I was young, and I had that type of go-getter, early energy. And I was ready to tackle the day every single day. So that kind of goes back to that intrinsic motivation. I would say I was motivated to succeed - to build something, to make it matter, and to make it count. And if you are working in an industry that you're not super passionate about, you have to find another passion [within that industry]. For me, my passion in that environment was to build a great team, do great work, and be really proud every day. Regardless of the topic or the industry that you’re working in, you've got to find a passion.
What lessons did you learn during that time?
What did I learn from that point in time? I got promoted fairly quickly in almost every role I was in. I was promoted to director by the age of 27. It was awesome at the time, but it also felt scary. Because when you get to the boss role, you feel like you are too young and have the least amount of experience compared to all your peers. So a kind of impostor syndrome starts to set in. One piece of advice is to fight imposter syndrome as much as you can. Because it led me to a place where I felt everyone around me was better. And so I was like, let me just keep repeating things that I've been doing because they worked. Eventually, I got to a point where I stopped challenging myself as much because I was afraid of failing. And so fighting that [ imposter syndrome] really hard in all stages of your career is really important.
What are some key strategies or actions that individuals can take early in their careers to position themselves for upward mobility within a company?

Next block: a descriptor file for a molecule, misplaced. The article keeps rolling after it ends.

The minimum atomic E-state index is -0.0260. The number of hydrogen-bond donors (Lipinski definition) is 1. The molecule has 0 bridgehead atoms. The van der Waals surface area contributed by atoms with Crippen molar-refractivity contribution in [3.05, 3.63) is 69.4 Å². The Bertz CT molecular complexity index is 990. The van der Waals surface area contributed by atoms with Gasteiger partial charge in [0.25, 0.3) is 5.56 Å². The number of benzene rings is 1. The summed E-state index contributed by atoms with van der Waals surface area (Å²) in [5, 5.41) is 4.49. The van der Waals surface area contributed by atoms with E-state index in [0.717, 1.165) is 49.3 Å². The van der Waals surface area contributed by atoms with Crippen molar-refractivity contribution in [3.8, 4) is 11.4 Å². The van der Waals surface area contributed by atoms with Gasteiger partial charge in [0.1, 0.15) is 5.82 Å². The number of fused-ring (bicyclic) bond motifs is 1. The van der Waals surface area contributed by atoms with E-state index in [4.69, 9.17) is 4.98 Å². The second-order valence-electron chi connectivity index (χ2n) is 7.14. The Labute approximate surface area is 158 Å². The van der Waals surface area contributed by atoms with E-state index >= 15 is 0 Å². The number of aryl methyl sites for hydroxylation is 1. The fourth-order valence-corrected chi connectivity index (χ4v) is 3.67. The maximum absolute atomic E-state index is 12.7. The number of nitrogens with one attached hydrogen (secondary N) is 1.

Working hard at the beginning of your career. It's one of those moments in time where you don't realize it, but you have the least amount of responsibilities and the most amount of time. So utilizing those years to explore your passions, do good work, and work on good teams. The other thing that I would say is to underpromise and over-deliver. Because ultimately, what you really want to do is build a track record, right? You want to build a track record that says, “I'm a proactive worker. I go beyond, and I'm curious about my job.”
You [also] have to be explicit and say out loud that you love to be there. And those are the folks who, at least in my experience, I've witnessed get promoted more quickly and more often. At the same time, you also really want to be reliable, right? So there's kind of this formula of proactivity, curiosity, and reliability, and all those things together help you gain trust within an organization, within a team, and with your boss.
You mentioned that moving out of media was the "great unlock." What strategies or insights can you share with our audience about making successful career transitions?